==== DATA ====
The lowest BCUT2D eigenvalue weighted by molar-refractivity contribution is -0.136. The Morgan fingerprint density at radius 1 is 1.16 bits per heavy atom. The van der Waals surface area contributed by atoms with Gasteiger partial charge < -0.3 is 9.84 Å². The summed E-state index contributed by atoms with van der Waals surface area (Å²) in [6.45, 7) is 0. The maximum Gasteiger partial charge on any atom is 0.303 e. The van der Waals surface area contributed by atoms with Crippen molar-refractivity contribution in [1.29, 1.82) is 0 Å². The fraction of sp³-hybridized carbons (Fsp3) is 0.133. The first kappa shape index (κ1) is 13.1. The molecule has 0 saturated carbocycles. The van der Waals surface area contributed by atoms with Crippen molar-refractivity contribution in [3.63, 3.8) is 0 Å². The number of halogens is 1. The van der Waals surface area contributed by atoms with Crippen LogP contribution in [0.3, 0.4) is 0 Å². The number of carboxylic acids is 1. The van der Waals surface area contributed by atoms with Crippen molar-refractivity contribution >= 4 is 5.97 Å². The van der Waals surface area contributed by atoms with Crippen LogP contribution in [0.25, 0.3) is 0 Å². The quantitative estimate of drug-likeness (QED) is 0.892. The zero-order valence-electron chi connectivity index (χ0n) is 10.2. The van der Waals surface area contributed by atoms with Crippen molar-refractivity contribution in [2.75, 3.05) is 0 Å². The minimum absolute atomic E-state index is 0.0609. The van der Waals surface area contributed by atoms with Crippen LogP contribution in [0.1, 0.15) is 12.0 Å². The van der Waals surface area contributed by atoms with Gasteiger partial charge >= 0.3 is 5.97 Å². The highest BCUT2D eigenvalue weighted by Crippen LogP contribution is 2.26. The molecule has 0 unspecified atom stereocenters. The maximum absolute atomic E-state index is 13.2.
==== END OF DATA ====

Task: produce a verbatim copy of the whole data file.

The lowest BCUT2D eigenvalue weighted by molar-refractivity contribution is -0.136. The Morgan fingerprint density at radius 1 is 1.16 bits per heavy atom. The van der Waals surface area contributed by atoms with Gasteiger partial charge < -0.3 is 9.84 Å². The summed E-state index contributed by atoms with van der Waals surface area (Å²) in [6.45, 7) is 0. The maximum Gasteiger partial charge on any atom is 0.303 e. The van der Waals surface area contributed by atoms with Crippen molar-refractivity contribution in [1.29, 1.82) is 0 Å². The fraction of sp³-hybridized carbons (Fsp3) is 0.133. The first kappa shape index (κ1) is 13.1. The molecule has 0 saturated carbocycles. The van der Waals surface area contributed by atoms with Crippen molar-refractivity contribution in [3.63, 3.8) is 0 Å². The number of halogens is 1. The van der Waals surface area contributed by atoms with Crippen LogP contribution in [0.3, 0.4) is 0 Å². The number of carboxylic acids is 1. The van der Waals surface area contributed by atoms with Crippen molar-refractivity contribution >= 4 is 5.97 Å². The van der Waals surface area contributed by atoms with Crippen LogP contribution in [0.25, 0.3) is 0 Å². The quantitative estimate of drug-likeness (QED) is 0.892. The zero-order valence-electron chi connectivity index (χ0n) is 10.2. The van der Waals surface area contributed by atoms with Crippen molar-refractivity contribution in [2.75, 3.05) is 0 Å². The minimum absolute atomic E-state index is 0.0609. The van der Waals surface area contributed by atoms with Crippen LogP contribution in [0.1, 0.15) is 12.0 Å². The van der Waals surface area contributed by atoms with Gasteiger partial charge >= 0.3 is 5.97 Å². The highest BCUT2D eigenvalue weighted by Crippen LogP contribution is 2.26. The molecule has 0 unspecified atom stereocenters. The maximum absolute atomic E-state index is 13.2.